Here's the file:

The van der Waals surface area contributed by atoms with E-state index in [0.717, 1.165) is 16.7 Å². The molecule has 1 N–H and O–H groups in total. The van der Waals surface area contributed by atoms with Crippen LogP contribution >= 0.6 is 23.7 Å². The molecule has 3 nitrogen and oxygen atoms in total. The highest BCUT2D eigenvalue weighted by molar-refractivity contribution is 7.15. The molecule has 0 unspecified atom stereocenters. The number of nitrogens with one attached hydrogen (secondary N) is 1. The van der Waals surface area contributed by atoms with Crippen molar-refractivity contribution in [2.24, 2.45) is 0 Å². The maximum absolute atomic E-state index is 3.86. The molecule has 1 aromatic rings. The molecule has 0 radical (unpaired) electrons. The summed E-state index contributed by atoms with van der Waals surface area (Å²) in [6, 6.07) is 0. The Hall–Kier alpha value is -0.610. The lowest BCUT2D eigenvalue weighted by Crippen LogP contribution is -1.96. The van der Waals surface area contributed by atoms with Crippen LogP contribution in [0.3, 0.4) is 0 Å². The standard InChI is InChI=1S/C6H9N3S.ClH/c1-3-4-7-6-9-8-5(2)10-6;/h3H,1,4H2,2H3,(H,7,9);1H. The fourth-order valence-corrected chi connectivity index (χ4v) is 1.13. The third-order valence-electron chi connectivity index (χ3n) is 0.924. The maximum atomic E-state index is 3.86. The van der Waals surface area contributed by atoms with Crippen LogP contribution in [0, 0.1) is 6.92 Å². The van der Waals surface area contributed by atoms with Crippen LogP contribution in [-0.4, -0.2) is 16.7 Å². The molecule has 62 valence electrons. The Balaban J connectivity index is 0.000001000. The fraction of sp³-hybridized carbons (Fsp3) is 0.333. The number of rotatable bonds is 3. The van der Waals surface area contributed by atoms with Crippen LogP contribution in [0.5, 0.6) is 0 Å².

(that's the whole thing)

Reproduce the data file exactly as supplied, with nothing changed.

The van der Waals surface area contributed by atoms with E-state index in [0.717, 1.165) is 16.7 Å². The molecule has 1 N–H and O–H groups in total. The van der Waals surface area contributed by atoms with Crippen LogP contribution >= 0.6 is 23.7 Å². The molecule has 3 nitrogen and oxygen atoms in total. The highest BCUT2D eigenvalue weighted by molar-refractivity contribution is 7.15. The molecule has 0 unspecified atom stereocenters. The number of nitrogens with one attached hydrogen (secondary N) is 1. The van der Waals surface area contributed by atoms with Crippen molar-refractivity contribution in [2.24, 2.45) is 0 Å². The maximum absolute atomic E-state index is 3.86. The molecule has 1 aromatic rings. The molecule has 0 radical (unpaired) electrons. The summed E-state index contributed by atoms with van der Waals surface area (Å²) in [6, 6.07) is 0. The Hall–Kier alpha value is -0.610. The lowest BCUT2D eigenvalue weighted by Crippen LogP contribution is -1.96. The van der Waals surface area contributed by atoms with Crippen LogP contribution in [0.3, 0.4) is 0 Å². The standard InChI is InChI=1S/C6H9N3S.ClH/c1-3-4-7-6-9-8-5(2)10-6;/h3H,1,4H2,2H3,(H,7,9);1H. The fourth-order valence-corrected chi connectivity index (χ4v) is 1.13. The third-order valence-electron chi connectivity index (χ3n) is 0.924. The maximum atomic E-state index is 3.86. The van der Waals surface area contributed by atoms with Crippen LogP contribution in [0, 0.1) is 6.92 Å². The van der Waals surface area contributed by atoms with Crippen LogP contribution in [-0.4, -0.2) is 16.7 Å². The molecule has 62 valence electrons. The Balaban J connectivity index is 0.000001000. The fraction of sp³-hybridized carbons (Fsp3) is 0.333. The number of rotatable bonds is 3. The van der Waals surface area contributed by atoms with Crippen LogP contribution in [0.5, 0.6) is 0 Å².